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Passing INT Array by reference

Can you pass an int array by reference to a function and modify
selective elements?

Here is my code:

#include <stdio.h>

#define COLUMNSIZE 30
#define ASIZE 5
int calcfldpos(int *row, int *column, int *numArray)
{
int i=0;
printf("\tbefore-->++numArray=%d\n",*numArray);
*numArray+=4;
printf("\t after-->++numArray=%d\n",*numArray);
return(1);
}
int updintArray(int *numArray[5])
{
int i=0;
printf("\nupdintArray\n");
for ( i=0; i<ASIZE; i++ )
{
printf("numArray[%d]=%d\n",i,numArray[i]);
*numArray[i]+=1;
printf("numArray[%d]=%d\n\n",i,numArray[i]);
}
return(0);
}
int main(int argc,char** argv)
{
int row=10;
int column=0;
int i=0;
int numArray[ASIZE];

numArray[0]=0; numArray[1]=1; numArray[2]=2; numArray[3]=3;
numArray[4]=4;

for ( i=0; i<ASIZE; i++ )
{
printf("numArray[%d]=%d\n",i,numArray[i]);
}

printf("before->calcfldpos:\tnumArray[2] = %d\n",numArray[2]);
calcfldpos(&row,&column,&numArray[2]);
printf(" after->calcfldpos:\tnumArray[2] = %d\n",numArray[2]);
for ( i=0; i<ASIZE; i++ )
{
printf("numArray[%d]=%d\n",i,numArray[i]);
}
printf("Now updintArray\n");
updintArray(&numArray);
return(0);
}

I'm getting a core dumb on this statement:
*numArray[i]+=1;

I do not know how the pointer are messed up?
Any comment would be appreciated.

Nov 15 '05 #1
7 2761
On 14 Jul 2005 13:59:51 -0700, "Jeff K" <jf********@gmail.com> wrote:
Can you pass an int array by reference to a function and modify
selective elements?
C passes by value exclusively. The technique used for arrays does
allow the called function to updated the arrays directly.

Here is my code:

snip
int updintArray(int *numArray[5])
{
int i=0;
printf("\nupdintArray\n");
for ( i=0; i<ASIZE; i++ )
{
printf("numArray[%d]=%d\n",i,numArray[i]);
*numArray[i]+=1;
printf("numArray[%d]=%d\n\n",i,numArray[i]);
}
return(0);
}
int main(int argc,char** argv)
{
int row=10;
int column=0;
int i=0;
int numArray[ASIZE];

snip
for ( i=0; i<ASIZE; i++ )
{
printf("numArray[%d]=%d\n",i,numArray[i]);
}
printf("Now updintArray\n");
Please learn to indent consistently. It will save you (and us) a lot
of aggravation.
updintArray(&numArray);
return(0);
}

I'm getting a core dumb on this statement:
*numArray[i]+=1;
How did you get past the compilation stage. updint is expecting an
array of 5 pointer to int (int *[5]). You pass it a pointer to an
array of 5 int (int (*)[5]). These types are not compatible an should
result in some diagnostic.
I do not know how the pointer are messed up?
Any comment would be appreciated.


<<Remove the del for email>>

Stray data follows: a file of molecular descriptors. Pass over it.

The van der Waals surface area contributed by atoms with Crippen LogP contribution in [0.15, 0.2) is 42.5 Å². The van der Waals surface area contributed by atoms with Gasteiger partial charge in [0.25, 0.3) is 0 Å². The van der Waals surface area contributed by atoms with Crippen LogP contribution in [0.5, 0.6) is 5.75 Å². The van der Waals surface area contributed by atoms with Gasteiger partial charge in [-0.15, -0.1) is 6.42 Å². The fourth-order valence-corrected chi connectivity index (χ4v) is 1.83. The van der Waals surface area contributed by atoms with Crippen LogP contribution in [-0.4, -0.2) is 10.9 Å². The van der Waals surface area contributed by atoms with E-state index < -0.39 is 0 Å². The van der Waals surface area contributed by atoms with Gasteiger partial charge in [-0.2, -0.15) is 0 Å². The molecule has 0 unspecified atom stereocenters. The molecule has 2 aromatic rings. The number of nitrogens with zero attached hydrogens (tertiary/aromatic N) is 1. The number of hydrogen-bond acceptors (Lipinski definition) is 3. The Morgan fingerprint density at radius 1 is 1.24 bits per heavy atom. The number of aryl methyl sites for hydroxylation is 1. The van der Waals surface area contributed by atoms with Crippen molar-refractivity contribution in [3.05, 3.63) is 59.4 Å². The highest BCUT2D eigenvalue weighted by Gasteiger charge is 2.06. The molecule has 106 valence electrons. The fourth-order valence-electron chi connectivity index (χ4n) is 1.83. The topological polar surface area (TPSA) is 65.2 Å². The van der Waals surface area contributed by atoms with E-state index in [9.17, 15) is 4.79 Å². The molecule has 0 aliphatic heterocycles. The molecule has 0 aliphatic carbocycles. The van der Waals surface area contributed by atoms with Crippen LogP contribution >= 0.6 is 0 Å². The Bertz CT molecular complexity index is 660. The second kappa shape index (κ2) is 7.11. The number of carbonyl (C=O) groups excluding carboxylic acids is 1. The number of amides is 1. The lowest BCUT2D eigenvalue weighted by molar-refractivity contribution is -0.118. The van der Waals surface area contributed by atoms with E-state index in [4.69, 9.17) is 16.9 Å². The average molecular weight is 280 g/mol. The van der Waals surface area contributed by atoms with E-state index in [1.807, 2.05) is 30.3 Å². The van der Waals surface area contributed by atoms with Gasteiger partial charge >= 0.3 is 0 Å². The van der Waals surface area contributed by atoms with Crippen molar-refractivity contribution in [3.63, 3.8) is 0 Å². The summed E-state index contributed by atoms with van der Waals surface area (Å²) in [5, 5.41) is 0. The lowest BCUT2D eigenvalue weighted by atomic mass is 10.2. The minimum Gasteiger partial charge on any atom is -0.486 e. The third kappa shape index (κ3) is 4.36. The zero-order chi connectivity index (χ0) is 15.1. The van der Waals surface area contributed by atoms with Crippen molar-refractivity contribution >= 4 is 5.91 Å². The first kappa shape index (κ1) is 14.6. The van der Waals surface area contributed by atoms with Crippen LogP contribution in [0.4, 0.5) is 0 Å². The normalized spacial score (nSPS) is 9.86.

Nov 15 '05 #2


Barry Schwarz wrote:
On 14 Jul 2005 13:59:51 -0700, "Jeff K" <jf********@gmail.com> wrote:
Can you pass an int array by reference to a function and modify
selective elements?


C passes by value exclusively. The technique used for arrays does
allow the called function to updated the arrays directly.

Here is my code:


snip
int updintArray(int *numArray[5])
{
int i=0;
printf("\nupdintArray\n");
for ( i=0; i<ASIZE; i++ )
{
printf("numArray[%d]=%d\n",i,numArray[i]);
*numArray[i]+=1;
printf("numArray[%d]=%d\n\n",i,numArray[i]);
}
return(0);
}
int main(int argc,char** argv)
{
int row=10;
int column=0;
int i=0;
int numArray[ASIZE];


snip
for ( i=0; i<ASIZE; i++ )
{
printf("numArray[%d]=%d\n",i,numArray[i]);
}
printf("Now updintArray\n");


Please learn to indent consistently. It will save you (and us) a lot
of aggravation.
updintArray(&numArray);
return(0);
}

I'm getting a core dumb on this statement:
*numArray[i]+=1;


How did you get past the compilation stage. updint is expecting an
array of 5 pointer to int (int *[5]). You pass it a pointer to an
array of 5 int (int (*)[5]). These types are not compatible an should
result in some diagnostic.


He didn't.

I do not know how the pointer are messed up?
Any comment would be appreciated.


Here are my efforts at fixing the code:
The warnings I found with gcc 4.0.0 are embedded in the code as well.

#include <stdio.h>

#define COLUMNSIZE 30
#define ASIZE 5
int
calcfldpos(int *row, int *column, int *numArray)
{
/* was: unused variable
int i = 0;
*/
printf("\tbefore-->++numArray= %d\n", *numArray);
*numArray += 4;
printf("\t after-->++numArray=%d\n", *numArray);
return (1);

}

int
/* updintArray(int *numArray[5]) */
updintArray(int numArray[5])
{
int i = 0;
printf("\nupdintArray\n");
for (i = 0; i < ASIZE; i++) {
/* was: format '%d' expects type 'int', but argument 3
has type 'int *' */
printf("numArray[%d]=%d\n", i, numArray[i]);
/* *numArray[i] += 1; */
numArray[i] += 1;
/* was: format '%d' expects type 'int', but argument 3
has type 'int *' */
printf("numArray[%d]=%d\n\n", i, numArray[i]);
}
return (0);
}

int
/* main(int argc, char **argv) */
main(void)
{
int row = 10;
int column = 0;
int i = 0;
int numArray[ASIZE];
numArray[0] = 0;
numArray[1] = 1;
numArray[2] = 2;
numArray[3] = 3;
numArray[4] = 4;

for (i = 0; i < ASIZE; i++) {
printf("numArray[%d]=%d\n", i, numArray[i]);
}

printf("before->calcfldpos:\tn umArray[2] = %d\n",
numArray[2]);
calcfldpos(&row, &column, &numArray[2]);
printf(" after->calcfldpos:\tnumArray[2 ] = %d\n",
numArray[2]);
for (i = 0; i < ASIZE; i++) {
printf("numArray[%d]=%d\n", i, numArray[i]);
}
printf("Now updintArray\n");
/* passing argument 1 of 'updintArray' from incompatible
pointer type
updintArray(&numArray);
*/
updintArray(numArray);
return (0);
}

This was compiled with:
gcc -std=c99 -Wall -pedantic -ansi test.c

Whether this is what the OP wanted to try out, I am not too sure.

Nov 15 '05 #3


Jeff K wrote:
Can you pass an int array by reference to a function and modify
selective elements?
Call by refrence is In C++ not in C, In C their is only call by value
and below also in your code you have called by value :-)

you have passed the copy of address, so passing the address (call
by value) we modify the content in the passed address
(call by value),

I hope now you are clear that there is nothing such as call by
refrence in C, Yes In C++ we have the Call by Refrence, Dont get
confuse....any way i did some modification in the code and
placed my comment also.

Here is my code:

#include <stdio.h>

#define COLUMNSIZE 30
#define ASIZE 5
int calcfldpos(int *row, int *column, int *numArray)